“Today is a day of memory of the past, a day to remember those who walked before us, who also accompanied us, gave us life,” Pope Francis said on his visit to Laurentin Cemetery on All Souls Day, November 2, 2018. “Remember, remember. Memory is what makes a people strong because it feels rooted in a journey, rooted in a history, rooted in a people. Memory makes us understand that we are not alone, we are a people: a people that has history, that has passed, that has life.”
Pope Francis was the first Pontiff to go to the Laurentino cemetery, a 67-acre area in Rome’s southern periphery.
The program included a stop at the children’s cemetery. The “Garden of Angels” is an area of 600 square meters dedicated to the burial of stillborn or aborted babies. Two marble statues of Angels, symbols of innocence and purity, guard the Garden.
Monsignor Claudio Palma, almoner of the cemetery, said: “the Pope will keep present the spirit that is here in the Garden of Angels . . . a unique area where there is a place for aborted fetuses. He will be here for this reason: to stress the importance of life . . . because our life goes beyond death.”
The Holy Father celebrated Mass in the Chapel of the Risen Jesus, which opened in 2012. Of a circular shape and a surface of 220 square meters, it has 140 seats and a 120 square-meter Plaza.
The Cardinal Vicar of Rome, Camillo Ruini, consecrated the Laurentino cemetery on March 9, 2002. It’s the fourth cemetery visited by the Pontiff on the occasion of November 2: in 2013, 2014 and 2015, he celebrated Mass at the Verano cemetery. In 2016 he presided over the Eucharistic celebration at Prima Porta and in 2017 at the American cemetery of Nettuno, before pausing at the Fosses Ardeatine.
Working Translation of Holy Father’s Remarks, Delivered in Italian
Today’s liturgy is realistic, it is concrete. It is part of the three dimensions of life, dimensions that even children understand: the past, the future, the present.
Today is a day of memory of the past, a day to remember those who walked before us, who also accompanied us, gave us life. Remember, remember. Memory is what makes a people strong because it feels rooted in a journey, rooted in a history, rooted in a people. Memory makes us understand that we are not alone, we are a people: a people that has history, that has passed, that has life. Memory of many who have shared a journey with us, and I am here [indicates the tombs around]. It is not easy to remember. We, many times, we struggle to go back with the thought of what happened in my life, in my family, in my people … But today is a day of memory, the memory that takes us to the roots: to my roots, to roots of my people.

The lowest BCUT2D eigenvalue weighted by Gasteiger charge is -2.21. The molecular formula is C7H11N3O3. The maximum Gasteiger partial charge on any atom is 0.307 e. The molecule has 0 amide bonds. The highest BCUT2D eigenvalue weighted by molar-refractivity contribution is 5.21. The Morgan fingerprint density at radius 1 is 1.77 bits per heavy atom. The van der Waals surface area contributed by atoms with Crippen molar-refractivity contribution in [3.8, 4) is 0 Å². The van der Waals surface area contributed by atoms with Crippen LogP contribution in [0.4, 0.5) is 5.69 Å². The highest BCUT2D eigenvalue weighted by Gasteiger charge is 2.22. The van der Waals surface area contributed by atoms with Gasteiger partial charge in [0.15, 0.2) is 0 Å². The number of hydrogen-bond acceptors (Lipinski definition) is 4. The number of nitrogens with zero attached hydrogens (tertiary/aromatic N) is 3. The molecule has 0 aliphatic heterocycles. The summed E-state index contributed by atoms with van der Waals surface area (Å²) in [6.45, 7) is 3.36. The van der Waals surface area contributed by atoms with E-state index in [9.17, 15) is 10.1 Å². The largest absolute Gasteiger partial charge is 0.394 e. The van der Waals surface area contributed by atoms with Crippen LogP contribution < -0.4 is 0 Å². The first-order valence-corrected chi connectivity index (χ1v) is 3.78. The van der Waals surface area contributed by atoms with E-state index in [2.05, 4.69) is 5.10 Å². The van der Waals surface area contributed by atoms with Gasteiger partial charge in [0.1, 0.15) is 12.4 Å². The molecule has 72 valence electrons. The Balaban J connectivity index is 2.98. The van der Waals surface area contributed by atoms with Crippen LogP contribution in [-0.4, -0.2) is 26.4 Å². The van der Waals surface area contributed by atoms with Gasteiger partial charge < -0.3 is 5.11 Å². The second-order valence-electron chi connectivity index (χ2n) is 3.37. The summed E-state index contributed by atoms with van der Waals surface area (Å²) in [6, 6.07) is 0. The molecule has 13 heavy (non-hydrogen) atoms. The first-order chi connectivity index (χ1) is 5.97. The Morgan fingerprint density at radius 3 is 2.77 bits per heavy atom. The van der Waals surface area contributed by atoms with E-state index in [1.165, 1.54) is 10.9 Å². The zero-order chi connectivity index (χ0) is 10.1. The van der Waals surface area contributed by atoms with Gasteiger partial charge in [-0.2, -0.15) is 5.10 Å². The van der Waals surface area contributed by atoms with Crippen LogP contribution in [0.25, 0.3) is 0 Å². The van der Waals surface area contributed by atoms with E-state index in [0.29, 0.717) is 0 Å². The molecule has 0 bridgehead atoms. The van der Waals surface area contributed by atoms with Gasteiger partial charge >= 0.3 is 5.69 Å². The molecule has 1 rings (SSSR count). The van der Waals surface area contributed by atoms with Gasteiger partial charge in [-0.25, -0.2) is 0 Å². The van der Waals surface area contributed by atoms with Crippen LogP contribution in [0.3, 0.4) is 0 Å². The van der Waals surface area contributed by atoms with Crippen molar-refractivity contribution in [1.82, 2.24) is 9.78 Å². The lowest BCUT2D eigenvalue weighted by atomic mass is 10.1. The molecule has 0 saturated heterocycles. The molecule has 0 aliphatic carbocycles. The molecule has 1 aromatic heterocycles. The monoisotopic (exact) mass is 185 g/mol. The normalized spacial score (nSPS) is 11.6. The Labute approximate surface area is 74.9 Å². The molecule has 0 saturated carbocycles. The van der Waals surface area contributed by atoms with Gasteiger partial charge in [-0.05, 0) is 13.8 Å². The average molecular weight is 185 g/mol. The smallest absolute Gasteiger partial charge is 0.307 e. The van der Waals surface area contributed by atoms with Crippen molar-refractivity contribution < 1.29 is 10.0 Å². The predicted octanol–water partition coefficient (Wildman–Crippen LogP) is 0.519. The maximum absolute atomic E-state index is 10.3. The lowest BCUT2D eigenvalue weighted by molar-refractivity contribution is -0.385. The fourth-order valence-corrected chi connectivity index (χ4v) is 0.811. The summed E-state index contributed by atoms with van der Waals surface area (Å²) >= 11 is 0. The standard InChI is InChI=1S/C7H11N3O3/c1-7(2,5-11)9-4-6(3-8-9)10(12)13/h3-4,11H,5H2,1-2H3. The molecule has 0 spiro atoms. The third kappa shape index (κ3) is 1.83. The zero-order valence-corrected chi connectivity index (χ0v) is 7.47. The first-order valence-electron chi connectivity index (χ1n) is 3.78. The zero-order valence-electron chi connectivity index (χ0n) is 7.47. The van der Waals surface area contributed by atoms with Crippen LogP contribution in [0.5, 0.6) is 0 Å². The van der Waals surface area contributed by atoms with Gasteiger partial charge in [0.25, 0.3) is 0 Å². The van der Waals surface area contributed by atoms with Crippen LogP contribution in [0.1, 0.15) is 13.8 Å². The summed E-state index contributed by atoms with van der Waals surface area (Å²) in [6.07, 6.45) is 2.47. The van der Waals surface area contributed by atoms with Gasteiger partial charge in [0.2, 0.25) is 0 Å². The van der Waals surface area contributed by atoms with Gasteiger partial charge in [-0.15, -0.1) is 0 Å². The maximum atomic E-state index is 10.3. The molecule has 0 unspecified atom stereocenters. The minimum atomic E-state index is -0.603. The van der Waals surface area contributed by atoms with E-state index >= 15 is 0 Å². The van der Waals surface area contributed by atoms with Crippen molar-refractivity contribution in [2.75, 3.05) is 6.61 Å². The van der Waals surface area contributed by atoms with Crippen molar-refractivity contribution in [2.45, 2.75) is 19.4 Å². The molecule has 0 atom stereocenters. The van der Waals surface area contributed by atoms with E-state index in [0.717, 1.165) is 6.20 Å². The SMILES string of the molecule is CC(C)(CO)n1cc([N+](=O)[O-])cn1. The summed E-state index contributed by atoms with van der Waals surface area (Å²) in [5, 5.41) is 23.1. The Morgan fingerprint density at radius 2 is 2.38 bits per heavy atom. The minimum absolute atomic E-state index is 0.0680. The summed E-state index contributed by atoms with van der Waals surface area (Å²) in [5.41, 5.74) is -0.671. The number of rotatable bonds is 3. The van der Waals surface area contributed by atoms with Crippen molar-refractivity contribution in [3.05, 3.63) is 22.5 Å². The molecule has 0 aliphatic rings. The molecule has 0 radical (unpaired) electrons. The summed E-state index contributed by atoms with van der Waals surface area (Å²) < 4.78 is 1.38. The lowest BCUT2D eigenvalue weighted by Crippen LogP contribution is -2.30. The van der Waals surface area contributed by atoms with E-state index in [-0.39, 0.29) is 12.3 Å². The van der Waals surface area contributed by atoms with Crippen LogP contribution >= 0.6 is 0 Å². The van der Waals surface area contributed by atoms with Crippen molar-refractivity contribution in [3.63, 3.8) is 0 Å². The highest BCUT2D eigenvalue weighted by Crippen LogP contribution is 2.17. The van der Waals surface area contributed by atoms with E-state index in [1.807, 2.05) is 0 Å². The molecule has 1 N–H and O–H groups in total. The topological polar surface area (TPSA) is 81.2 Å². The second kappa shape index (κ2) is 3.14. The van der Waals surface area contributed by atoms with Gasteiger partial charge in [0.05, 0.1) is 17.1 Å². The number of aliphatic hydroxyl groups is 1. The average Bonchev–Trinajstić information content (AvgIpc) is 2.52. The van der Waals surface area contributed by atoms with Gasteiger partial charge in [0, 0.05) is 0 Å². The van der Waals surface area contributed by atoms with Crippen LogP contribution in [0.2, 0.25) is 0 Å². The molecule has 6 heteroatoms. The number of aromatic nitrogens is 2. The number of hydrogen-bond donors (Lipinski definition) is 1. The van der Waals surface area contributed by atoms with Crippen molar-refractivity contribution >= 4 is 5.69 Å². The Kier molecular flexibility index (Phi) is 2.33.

And today is also a day of hope: the second reading made us see what awaits us. A new heaven, a new earth and the holy city of Jerusalem, new. Beautiful is the image she uses to make us understand what awaits us: “I saw her come down from heaven, come down from God, ready as a bride adorned for her husband” (cf. Rev 21: 2). Beauty awaits us … Memory and hope, hope to meet, hope to reach where there is the Love that created us, where there is Love waiting for us: the love of Father.
And between memory and hope, there is the third dimension, that of the road we have to make and which we do. And how to make the road without making mistakes? What are the lights that will help me not to make a mistake? What is the “navigator” that God himself has given us, so as not to make mistakes? They are the Beatitudes that Jesus taught us in the Gospel. These Beatitudes – meekness, poverty of spirit, justice, mercy, purity of heart – are the lights that accompany us so as not to make a mistake: this is our present.
In this cemetery there are the three dimensions of life: memory, we can see it there [indicates the tombs]; hope, we will celebrate it now in faith, not in vision; and the lights to guide us on our journey so as not to make a mistake, we have heard them in the Gospel: they are the Beatitudes.
Today we ask the Lord to give us the grace to never lose our memory, never to hide our memory – memory of a person, family memory, memory of the people -; and that he gives us the grace of hope, because hope is a gift of his: to know how to hope, to look at the horizon, not to remain closed in front of a wall. Always look at the horizon and hope. And give us the grace to understand what are the lights that will accompany us on the road so as not to make mistakes, and so get to where they are waiting for us with so much love.
© Libreria Editrice Vatican